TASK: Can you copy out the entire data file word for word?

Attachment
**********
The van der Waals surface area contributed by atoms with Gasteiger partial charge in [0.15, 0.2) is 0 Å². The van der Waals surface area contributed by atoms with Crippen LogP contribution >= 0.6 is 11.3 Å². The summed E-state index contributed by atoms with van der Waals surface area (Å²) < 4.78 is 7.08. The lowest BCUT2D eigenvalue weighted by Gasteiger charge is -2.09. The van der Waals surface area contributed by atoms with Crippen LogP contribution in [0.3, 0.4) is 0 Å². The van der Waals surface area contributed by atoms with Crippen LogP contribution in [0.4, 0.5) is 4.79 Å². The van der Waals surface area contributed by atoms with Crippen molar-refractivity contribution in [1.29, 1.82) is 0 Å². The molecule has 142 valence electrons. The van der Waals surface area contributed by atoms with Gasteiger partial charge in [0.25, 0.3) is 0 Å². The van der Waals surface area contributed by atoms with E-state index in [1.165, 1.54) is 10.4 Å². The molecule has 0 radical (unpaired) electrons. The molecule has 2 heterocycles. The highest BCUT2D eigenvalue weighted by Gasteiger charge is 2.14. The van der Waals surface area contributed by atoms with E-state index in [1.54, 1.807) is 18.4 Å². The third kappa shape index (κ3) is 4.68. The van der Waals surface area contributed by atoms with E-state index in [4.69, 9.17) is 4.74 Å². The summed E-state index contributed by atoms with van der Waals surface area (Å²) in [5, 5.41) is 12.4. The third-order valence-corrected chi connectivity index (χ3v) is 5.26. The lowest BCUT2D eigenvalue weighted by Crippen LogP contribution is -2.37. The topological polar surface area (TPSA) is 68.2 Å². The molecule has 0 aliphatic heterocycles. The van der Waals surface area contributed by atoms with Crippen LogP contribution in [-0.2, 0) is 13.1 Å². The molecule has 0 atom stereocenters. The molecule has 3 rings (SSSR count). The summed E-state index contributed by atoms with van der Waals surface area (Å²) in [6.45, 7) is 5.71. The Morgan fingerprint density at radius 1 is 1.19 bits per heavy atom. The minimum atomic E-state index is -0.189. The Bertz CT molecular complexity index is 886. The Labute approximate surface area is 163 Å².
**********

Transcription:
The van der Waals surface area contributed by atoms with Gasteiger partial charge in [0.15, 0.2) is 0 Å². The van der Waals surface area contributed by atoms with Crippen LogP contribution >= 0.6 is 11.3 Å². The summed E-state index contributed by atoms with van der Waals surface area (Å²) < 4.78 is 7.08. The lowest BCUT2D eigenvalue weighted by Gasteiger charge is -2.09. The van der Waals surface area contributed by atoms with Crippen LogP contribution in [0.3, 0.4) is 0 Å². The van der Waals surface area contributed by atoms with Crippen LogP contribution in [0.4, 0.5) is 4.79 Å². The van der Waals surface area contributed by atoms with Crippen molar-refractivity contribution in [1.29, 1.82) is 0 Å². The molecule has 142 valence electrons. The van der Waals surface area contributed by atoms with Gasteiger partial charge in [0.25, 0.3) is 0 Å². The van der Waals surface area contributed by atoms with E-state index in [1.165, 1.54) is 10.4 Å². The molecule has 0 radical (unpaired) electrons. The molecule has 2 heterocycles. The highest BCUT2D eigenvalue weighted by Gasteiger charge is 2.14. The van der Waals surface area contributed by atoms with E-state index in [1.54, 1.807) is 18.4 Å². The third kappa shape index (κ3) is 4.68. The van der Waals surface area contributed by atoms with E-state index in [4.69, 9.17) is 4.74 Å². The summed E-state index contributed by atoms with van der Waals surface area (Å²) in [5, 5.41) is 12.4. The third-order valence-corrected chi connectivity index (χ3v) is 5.26. The lowest BCUT2D eigenvalue weighted by Crippen LogP contribution is -2.37. The topological polar surface area (TPSA) is 68.2 Å². The molecule has 0 aliphatic heterocycles. The van der Waals surface area contributed by atoms with Crippen LogP contribution in [-0.2, 0) is 13.1 Å². The molecule has 0 atom stereocenters. The molecule has 3 rings (SSSR count). The summed E-state index contributed by atoms with van der Waals surface area (Å²) in [6.45, 7) is 5.71. The Morgan fingerprint density at radius 1 is 1.19 bits per heavy atom. The minimum atomic E-state index is -0.189. The Bertz CT molecular complexity index is 886. The Labute approximate surface area is 163 Å².